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Facebook’s IPO was scheduled for May 2012, or so every analyst across the country was saying a couple months ago. However, that just ain’t gonna happen, and we’re here to tell you why.
No, it’s not because CEO Mark Zuckerberg is getting wishy-washy or touchy-feely about so-called distractions or his billion-dollar impulse buy of Instagram. It’s because right now is an absolutely awful time to bring any company onto the public market for an IPO.
Let’s follow the money, shall we? Here’s a graph we made showing the performance of six recently public technology stocks just over the last month:
As you can see, LinkedIn is the only one that isn’t outright losing, and it’s not even up one percent over where it was a month ago. The others have lost between 15 percent and 30 percent in value.
Looks pretty shaky, doesn’t it? But it’s not just the technology sector. Take a look at these common indices for overall market health, again showing performance over a one-month time period:
Again, you can see that things aren’t looking great. The most stable indicator has gained less than one percent, and all other economic indicators have dropped over the past 30 days.
Now, if you take a look at the past year or the past three months, you see a very different picture. Here’s another chart we made to show the same economic indicators for the past half-year:
As you can see quite clearly, the overall economy was rising very sharply between January and February. Overall economic indicators slowed somewhat in growth between February and March, but they really hit a rough patch in late March and early April.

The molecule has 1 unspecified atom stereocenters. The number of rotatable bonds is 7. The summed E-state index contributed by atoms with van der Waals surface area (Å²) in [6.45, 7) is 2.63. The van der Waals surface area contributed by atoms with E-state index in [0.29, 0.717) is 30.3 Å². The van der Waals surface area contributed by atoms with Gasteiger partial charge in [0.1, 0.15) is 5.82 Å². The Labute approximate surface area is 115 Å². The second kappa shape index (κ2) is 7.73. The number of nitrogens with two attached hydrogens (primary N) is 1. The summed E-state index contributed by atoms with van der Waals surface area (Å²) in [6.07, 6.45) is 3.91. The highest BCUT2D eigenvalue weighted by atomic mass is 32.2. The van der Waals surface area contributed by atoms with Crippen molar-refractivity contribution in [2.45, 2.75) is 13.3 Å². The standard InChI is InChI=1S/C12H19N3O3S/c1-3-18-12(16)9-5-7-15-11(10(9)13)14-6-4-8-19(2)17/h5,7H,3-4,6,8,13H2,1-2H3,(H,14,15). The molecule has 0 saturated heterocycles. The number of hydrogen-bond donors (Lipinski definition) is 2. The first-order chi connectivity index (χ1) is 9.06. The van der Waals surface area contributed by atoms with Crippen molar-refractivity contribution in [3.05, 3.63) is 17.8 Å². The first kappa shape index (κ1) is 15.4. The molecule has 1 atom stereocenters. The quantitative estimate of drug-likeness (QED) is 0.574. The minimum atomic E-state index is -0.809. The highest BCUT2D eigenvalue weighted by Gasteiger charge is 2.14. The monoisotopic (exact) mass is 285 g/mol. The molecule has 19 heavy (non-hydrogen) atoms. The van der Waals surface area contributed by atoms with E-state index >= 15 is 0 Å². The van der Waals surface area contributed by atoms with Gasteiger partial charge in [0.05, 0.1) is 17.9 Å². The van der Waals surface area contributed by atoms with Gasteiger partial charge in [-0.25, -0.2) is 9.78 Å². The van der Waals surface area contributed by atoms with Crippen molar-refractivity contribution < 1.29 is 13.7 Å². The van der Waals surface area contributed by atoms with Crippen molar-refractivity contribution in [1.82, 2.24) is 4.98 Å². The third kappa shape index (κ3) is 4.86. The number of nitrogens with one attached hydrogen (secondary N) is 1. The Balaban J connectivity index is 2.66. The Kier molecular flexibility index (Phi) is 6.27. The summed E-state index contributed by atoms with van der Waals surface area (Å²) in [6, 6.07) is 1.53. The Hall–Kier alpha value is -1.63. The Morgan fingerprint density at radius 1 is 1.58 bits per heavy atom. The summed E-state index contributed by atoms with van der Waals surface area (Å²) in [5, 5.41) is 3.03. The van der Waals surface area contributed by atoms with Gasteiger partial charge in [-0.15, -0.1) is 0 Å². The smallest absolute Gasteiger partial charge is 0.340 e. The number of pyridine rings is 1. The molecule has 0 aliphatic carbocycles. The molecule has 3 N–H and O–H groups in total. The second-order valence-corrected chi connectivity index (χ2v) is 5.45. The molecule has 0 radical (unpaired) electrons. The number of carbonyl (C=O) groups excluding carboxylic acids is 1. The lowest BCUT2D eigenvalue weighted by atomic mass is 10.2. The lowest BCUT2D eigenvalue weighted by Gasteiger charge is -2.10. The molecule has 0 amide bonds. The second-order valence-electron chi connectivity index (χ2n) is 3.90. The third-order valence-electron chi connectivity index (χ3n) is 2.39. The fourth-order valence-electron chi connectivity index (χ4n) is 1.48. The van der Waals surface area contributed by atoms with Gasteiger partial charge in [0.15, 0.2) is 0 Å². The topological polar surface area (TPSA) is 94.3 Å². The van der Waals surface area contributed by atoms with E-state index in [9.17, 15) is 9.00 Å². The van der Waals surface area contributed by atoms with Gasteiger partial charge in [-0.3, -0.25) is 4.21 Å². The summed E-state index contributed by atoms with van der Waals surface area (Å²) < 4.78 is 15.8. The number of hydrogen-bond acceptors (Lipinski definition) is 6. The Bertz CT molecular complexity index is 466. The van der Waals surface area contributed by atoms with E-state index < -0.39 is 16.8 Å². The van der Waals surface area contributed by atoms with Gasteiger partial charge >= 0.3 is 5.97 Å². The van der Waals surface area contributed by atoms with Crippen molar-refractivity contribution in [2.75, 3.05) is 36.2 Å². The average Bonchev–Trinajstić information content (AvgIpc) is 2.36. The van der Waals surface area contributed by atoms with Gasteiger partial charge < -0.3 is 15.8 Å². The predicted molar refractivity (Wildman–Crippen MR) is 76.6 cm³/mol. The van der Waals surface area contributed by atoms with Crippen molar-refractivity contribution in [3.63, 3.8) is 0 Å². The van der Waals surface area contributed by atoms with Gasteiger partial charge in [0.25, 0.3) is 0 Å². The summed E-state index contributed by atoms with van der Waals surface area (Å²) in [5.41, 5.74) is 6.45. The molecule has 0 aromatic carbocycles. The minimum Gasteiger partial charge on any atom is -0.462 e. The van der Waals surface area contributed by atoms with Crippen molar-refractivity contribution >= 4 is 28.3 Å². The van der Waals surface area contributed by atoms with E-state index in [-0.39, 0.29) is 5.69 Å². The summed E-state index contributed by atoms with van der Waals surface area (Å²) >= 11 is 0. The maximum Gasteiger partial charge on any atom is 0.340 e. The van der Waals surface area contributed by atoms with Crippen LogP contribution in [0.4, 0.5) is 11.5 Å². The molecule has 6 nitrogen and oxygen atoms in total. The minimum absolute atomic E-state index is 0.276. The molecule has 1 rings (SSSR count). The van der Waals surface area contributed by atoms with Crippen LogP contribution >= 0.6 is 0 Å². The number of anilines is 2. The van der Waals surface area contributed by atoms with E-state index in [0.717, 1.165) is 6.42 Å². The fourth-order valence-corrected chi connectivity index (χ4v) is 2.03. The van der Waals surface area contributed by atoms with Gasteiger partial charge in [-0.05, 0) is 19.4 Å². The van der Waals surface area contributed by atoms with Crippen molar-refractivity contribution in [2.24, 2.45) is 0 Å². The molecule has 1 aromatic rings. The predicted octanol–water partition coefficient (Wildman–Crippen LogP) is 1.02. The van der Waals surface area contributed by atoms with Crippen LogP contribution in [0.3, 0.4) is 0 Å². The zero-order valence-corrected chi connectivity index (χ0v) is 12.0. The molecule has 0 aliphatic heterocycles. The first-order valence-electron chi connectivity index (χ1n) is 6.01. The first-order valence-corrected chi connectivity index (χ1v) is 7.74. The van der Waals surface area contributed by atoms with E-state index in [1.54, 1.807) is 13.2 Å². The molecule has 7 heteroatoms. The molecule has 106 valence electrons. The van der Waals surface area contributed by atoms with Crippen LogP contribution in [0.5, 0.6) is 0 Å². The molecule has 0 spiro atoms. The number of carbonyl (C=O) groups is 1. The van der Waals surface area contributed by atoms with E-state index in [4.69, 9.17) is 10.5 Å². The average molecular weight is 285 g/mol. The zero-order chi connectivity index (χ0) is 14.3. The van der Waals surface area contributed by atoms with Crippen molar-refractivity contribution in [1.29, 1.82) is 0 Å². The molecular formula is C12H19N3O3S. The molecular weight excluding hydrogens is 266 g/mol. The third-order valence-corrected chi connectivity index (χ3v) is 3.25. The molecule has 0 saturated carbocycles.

If you lay Facebook’s financial decisions over that graph, the company’s timing and choices become obvious. On February 1, Facebook filed its S-1 with the SEC. At that time, the market was particularly robust, as you can see above. Now that growth has slowed and even declined, we’re hearing there might be a delay, and it makes total sense.
Unless the market overall and recently IPO’d stocks in the tech sector perk up drastically very soon, there’s almost no way we’re going to see a Facebook IPO as soon as May.
Analysts back up this assertion. Dun & Bradstreet tech IPO specialist Lee Simmons told us in a recent interview we should watch the market for cues as to when Facebook stock will land on the public market. If the market looked choppy, he said, we should expect a delay.
“You saw a couple companies last year pull in the reins and delay the IPO,” Simmons said. “Facebook can do the same thing.”
In fact, during last August’s huge market shake-up, a record number of IPOs were delayed — the most IPO delays we’ve seen in a single week in more than a decade. And the delays happened for a good reason.
“Thinking back to last May when LinkedIn priced, it seemed like the public markets were going to be really robust for the rest of the year,” Simmons recalled. “Then everything tanked.”
As a result of the market’s mini-collapse last August, LinkedIn stock experienced some severe turbulence and still hasn’t fully recovered to its July 2011 high point:
So, if you’re just itching to buy some Facebook stock and are looking for signs of an impending IPO, keep your finger on the S&P 500 rather than the rumor mill. When making financial predictions, you’re always better off following the money than some random hunch you found on the Internet.
Top photo and image manipulation by Jolie O’Dell; charts created by O’Dell with help from YCharts.